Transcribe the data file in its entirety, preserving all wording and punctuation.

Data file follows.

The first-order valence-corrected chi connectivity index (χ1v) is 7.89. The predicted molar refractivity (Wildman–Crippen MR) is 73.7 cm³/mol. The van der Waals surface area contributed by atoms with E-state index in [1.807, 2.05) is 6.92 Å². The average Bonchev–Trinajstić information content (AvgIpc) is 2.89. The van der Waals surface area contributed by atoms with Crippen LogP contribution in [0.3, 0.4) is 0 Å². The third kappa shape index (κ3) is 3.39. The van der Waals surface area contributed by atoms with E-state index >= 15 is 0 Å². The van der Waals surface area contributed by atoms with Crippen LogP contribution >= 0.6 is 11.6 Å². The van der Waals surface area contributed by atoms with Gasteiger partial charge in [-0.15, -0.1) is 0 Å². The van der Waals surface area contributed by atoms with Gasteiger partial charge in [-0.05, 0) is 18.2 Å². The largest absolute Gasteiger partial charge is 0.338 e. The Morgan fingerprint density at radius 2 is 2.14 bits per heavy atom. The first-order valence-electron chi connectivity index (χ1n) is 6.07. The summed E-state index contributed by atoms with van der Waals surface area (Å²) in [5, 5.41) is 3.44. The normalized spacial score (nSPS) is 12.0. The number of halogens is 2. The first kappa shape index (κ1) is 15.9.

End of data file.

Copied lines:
The first-order valence-corrected chi connectivity index (χ1v) is 7.89. The predicted molar refractivity (Wildman–Crippen MR) is 73.7 cm³/mol. The van der Waals surface area contributed by atoms with E-state index in [1.807, 2.05) is 6.92 Å². The average Bonchev–Trinajstić information content (AvgIpc) is 2.89. The van der Waals surface area contributed by atoms with Crippen LogP contribution in [0.3, 0.4) is 0 Å². The third kappa shape index (κ3) is 3.39. The van der Waals surface area contributed by atoms with E-state index >= 15 is 0 Å². The van der Waals surface area contributed by atoms with Crippen LogP contribution >= 0.6 is 11.6 Å². The van der Waals surface area contributed by atoms with Gasteiger partial charge in [-0.15, -0.1) is 0 Å². The van der Waals surface area contributed by atoms with Gasteiger partial charge in [-0.05, 0) is 18.2 Å². The largest absolute Gasteiger partial charge is 0.338 e. The Morgan fingerprint density at radius 2 is 2.14 bits per heavy atom. The first-order valence-electron chi connectivity index (χ1n) is 6.07. The summed E-state index contributed by atoms with van der Waals surface area (Å²) in [5, 5.41) is 3.44. The normalized spacial score (nSPS) is 12.0. The number of halogens is 2. The first kappa shape index (κ1) is 15.9.